Apple has released patches for the hated macOS Catalina – but not to fix the operating system's UI failures. These are security updates also affecting iOS and Apple Watches, and include one that prevents a remote attacker from executing code on your iThings.
Affecting macOS Catalina 10.15, Mojave 10.14.6 and High Sierra 10.13.6, the most serious of these vulnerabilities could allow an attacker to access protected areas of memory, gain elevated privileges and execute arbitrary code on the system or cause denial-of-service conditions.
The patches come just three weeks after the last run of security fixes for the near universally disliked Catalina version of macOS.
The most alarming of the patch batch for Catalina is a fix for CVE-2019-8716, affecting AppleGraphicsControl, which Cupertino bluntly summarises as: "An application may be able to execute arbitrary code with system privileges." The fix is given as "improved memory handling".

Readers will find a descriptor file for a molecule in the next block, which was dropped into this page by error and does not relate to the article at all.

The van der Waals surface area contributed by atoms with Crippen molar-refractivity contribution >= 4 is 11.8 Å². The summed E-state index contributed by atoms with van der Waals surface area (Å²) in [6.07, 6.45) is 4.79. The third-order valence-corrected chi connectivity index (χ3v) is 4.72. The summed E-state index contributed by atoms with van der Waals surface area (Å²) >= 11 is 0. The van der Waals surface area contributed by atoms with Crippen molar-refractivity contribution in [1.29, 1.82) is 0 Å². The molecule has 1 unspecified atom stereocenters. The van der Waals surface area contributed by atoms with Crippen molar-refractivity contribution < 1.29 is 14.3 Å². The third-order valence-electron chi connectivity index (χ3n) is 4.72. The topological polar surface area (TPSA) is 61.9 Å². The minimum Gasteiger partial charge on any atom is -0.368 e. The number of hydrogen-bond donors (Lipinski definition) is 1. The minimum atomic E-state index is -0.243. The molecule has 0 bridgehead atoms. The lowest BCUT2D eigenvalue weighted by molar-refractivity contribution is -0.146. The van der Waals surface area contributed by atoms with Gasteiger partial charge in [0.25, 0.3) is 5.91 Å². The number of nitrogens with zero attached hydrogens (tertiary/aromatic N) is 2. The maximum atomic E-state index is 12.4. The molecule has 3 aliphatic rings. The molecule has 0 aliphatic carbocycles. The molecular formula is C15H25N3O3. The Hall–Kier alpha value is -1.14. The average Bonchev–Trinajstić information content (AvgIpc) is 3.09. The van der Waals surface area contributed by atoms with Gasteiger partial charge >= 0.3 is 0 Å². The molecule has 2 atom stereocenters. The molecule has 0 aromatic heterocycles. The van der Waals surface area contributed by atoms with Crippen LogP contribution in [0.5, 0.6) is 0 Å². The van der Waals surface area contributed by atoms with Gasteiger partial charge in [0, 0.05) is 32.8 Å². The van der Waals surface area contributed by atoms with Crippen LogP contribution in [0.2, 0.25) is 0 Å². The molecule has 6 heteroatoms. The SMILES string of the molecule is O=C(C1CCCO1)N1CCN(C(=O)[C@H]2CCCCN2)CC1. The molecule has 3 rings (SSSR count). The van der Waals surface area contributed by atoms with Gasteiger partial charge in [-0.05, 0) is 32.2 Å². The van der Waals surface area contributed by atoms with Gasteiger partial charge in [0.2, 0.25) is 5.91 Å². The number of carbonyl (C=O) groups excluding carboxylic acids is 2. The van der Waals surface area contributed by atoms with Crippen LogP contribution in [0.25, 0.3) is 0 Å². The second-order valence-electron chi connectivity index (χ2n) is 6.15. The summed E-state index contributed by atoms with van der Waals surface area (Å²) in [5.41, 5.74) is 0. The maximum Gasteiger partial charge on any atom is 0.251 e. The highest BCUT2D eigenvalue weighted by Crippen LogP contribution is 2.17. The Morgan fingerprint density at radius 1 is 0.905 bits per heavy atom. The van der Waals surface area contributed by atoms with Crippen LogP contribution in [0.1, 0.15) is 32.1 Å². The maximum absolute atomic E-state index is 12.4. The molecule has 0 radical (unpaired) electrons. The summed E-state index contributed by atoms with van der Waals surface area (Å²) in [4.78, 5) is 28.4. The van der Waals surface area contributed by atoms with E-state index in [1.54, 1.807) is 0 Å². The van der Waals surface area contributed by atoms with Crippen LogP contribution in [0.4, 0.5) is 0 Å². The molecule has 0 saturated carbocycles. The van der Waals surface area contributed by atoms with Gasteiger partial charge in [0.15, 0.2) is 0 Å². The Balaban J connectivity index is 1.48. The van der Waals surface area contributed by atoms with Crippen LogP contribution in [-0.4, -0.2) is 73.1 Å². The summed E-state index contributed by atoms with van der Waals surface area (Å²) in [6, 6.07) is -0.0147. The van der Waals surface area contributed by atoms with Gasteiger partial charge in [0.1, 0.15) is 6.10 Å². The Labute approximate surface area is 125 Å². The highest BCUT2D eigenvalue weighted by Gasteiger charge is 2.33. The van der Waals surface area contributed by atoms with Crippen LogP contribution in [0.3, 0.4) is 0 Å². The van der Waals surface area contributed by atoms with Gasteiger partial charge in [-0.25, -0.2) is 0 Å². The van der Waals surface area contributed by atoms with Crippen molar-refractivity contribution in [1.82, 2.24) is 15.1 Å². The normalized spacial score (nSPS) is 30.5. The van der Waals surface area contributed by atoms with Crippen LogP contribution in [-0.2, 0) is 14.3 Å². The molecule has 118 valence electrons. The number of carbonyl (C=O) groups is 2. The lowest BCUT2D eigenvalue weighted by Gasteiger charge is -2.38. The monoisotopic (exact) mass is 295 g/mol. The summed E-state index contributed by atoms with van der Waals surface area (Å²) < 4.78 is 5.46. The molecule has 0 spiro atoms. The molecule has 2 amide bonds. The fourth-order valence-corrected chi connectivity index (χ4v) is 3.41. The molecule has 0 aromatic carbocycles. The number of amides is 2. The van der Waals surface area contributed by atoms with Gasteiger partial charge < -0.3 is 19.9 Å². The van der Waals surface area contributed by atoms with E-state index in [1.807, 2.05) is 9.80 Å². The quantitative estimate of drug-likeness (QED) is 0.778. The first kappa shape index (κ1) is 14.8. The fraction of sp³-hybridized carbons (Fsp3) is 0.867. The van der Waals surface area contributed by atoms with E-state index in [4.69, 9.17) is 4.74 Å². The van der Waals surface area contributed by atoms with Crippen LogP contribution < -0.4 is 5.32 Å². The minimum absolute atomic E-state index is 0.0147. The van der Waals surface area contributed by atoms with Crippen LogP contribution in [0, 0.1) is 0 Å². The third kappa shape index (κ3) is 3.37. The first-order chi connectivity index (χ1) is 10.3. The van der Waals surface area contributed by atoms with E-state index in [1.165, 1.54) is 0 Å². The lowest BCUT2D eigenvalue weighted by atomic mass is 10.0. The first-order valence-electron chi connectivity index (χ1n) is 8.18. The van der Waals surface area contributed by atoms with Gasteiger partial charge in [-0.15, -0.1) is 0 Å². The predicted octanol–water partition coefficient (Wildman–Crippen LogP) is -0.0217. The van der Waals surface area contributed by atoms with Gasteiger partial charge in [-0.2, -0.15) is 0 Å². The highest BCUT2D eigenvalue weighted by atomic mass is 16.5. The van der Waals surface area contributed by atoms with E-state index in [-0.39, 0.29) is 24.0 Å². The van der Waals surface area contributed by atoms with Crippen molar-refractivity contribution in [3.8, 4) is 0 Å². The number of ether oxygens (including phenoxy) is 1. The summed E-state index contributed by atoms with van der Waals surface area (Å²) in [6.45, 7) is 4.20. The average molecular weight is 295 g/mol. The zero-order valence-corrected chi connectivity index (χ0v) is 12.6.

Further down the list there's a fix for a vuln that lets a local attacker "log in to the account of a previously logged in user without valid credentials", as well as one for High Sierra 10.13.6 and Mojave 10.14.6, in which a crafted audio file can also lead to "arbitrary code execution". There's a lot more of the same on Apple's support page here.
It's not surprising that famously talkative Apple isn't particularly forthcoming with details of what it's plugging, though the CVE numbers have been assigned, and might be populated over the coming months. The Register has asked a few of the named researchers if they feel like talking about their discoveries and will update if we hear more.
As we said about the last run of Apple patches, "the first major public releases of Apple's OS software tend to be a little bumpy." It looks like these are the ones intended to smooth out those bumps, at least on the security front.
In other Apple news, Cupertino has reportedly pulled iOS 13.2 after it began bricking Homepod smart speakers after installation. ®